Fritz Langís M receives a North American Blu-ray release from Criterion, who presents the film in its original aspect ratio of 1.19:1 on this dual-layer disc. The transfer is presented in 1080p/24hz.
Though I have seen the 2004 DVD edition, which presented a sharp digital transfer, I donít own it and donít have it for a direct comparison so I am unable to comment on how this edition improves over it specifically. In comparison to the original 1998 DVD, a port of the laserdisc, this new Blu-ray transfer, unsurprisingly, offers improvements in just about every area, as I recall the 2004 DVD also doing.
The image is far cleaner than that rather poor DVDówhich I admittedly still loved at the timeópresenting a far more film-like image. Grain is clearly visible, looking fairly natural but I must admit there were a few minor instances where it looked more like pixilation or noise than film grain. Still, the image presents excellent definition and detail when the source allows, and in this regard the Blu-ray clearly trumps the original DVD, which looked like a mushy, murky mess. Contrast has also been adjusted, presenting deeper blacks and solid gray levels. I actually liked the way it looked though it did open up some debate in our forum.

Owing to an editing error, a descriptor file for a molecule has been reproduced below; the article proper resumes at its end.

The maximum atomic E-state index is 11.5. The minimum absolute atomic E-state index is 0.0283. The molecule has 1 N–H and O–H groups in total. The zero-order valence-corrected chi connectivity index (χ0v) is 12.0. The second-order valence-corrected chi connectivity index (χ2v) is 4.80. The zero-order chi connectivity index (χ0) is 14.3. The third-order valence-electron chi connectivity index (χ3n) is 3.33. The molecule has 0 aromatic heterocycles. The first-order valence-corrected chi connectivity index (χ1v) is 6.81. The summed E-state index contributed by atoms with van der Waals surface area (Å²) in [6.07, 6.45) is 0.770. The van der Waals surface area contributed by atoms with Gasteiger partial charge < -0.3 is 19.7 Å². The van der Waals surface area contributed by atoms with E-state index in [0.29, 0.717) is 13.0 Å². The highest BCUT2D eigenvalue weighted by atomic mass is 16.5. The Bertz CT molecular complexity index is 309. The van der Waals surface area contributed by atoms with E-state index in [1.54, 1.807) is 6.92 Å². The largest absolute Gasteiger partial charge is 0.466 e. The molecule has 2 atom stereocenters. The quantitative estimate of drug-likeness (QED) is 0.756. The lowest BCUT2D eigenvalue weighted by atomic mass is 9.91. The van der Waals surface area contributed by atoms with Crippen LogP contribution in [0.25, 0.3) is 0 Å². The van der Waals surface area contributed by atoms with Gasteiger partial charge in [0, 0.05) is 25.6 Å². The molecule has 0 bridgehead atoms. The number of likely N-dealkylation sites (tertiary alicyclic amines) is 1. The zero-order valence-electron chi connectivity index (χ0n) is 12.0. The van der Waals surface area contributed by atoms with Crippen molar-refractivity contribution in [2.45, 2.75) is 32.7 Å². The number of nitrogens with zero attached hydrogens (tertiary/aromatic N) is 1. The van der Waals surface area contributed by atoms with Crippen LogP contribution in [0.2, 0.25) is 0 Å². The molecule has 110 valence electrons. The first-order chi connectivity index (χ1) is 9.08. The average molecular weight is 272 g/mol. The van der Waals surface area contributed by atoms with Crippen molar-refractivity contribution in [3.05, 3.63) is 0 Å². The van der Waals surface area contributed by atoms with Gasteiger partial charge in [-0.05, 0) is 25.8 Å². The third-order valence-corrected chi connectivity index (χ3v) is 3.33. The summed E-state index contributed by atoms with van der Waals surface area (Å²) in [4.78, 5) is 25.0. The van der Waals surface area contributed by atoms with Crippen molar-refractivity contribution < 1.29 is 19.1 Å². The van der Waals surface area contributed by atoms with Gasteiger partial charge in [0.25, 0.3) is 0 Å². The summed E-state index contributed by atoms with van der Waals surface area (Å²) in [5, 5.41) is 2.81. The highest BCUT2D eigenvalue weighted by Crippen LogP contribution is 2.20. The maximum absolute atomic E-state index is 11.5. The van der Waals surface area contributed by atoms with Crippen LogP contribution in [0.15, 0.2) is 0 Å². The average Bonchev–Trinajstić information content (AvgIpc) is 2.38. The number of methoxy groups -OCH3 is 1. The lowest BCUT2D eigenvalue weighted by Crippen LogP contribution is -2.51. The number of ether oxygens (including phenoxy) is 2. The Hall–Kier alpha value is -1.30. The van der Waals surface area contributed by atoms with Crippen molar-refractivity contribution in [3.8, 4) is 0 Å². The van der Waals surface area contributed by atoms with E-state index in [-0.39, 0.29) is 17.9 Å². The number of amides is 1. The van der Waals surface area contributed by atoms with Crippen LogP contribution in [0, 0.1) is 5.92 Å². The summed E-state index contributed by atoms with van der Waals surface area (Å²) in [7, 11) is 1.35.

Thereís still quite a bit of noticeable damage, though this is still clearly the best Iíve seen the film in this respect. There are marks and scratches dancing around on the sides on occasions, thereís a minor burn noticeable in the top right of the frame during the police investigation and raid sequences, and vertical scratches appear constantly. But it is still all very minor and rarely calls attention to itself. Some sequences can look a little fuzzy or out of focus, but this also has to do with the materials, in the source, and nothing can really be done in this area to improve upon it.
But forgetting the source, which was expectedóand in all honesty is not being weighed very heavily in the final gradeóthe transfer looks quite good, the best Iíve seen the film on home video. Sometimes the grain doesnít look completely natural in my eyes, but the picture is still wonderfully sharp and pleasing as a whole. 7/10
All Blu-ray screen captures come from the source disc and have been shrunk from 1920x1080 to 900x506 and slightly compressed to conserve space. While they are not exact representations they should offer a general idea of overall video quality.
The original DVD came with nothing in the way of supplements but Criterionís 2-disc re-release came loaded with some good ones. I again donít have that disc for a direct comparison though recall that everything from that disc has made it over here, along with an additional feature exclusive to this release. All video supplements, other than the picture galleries, are presented in 1080i/60hz. The galleries are presented in 1080p.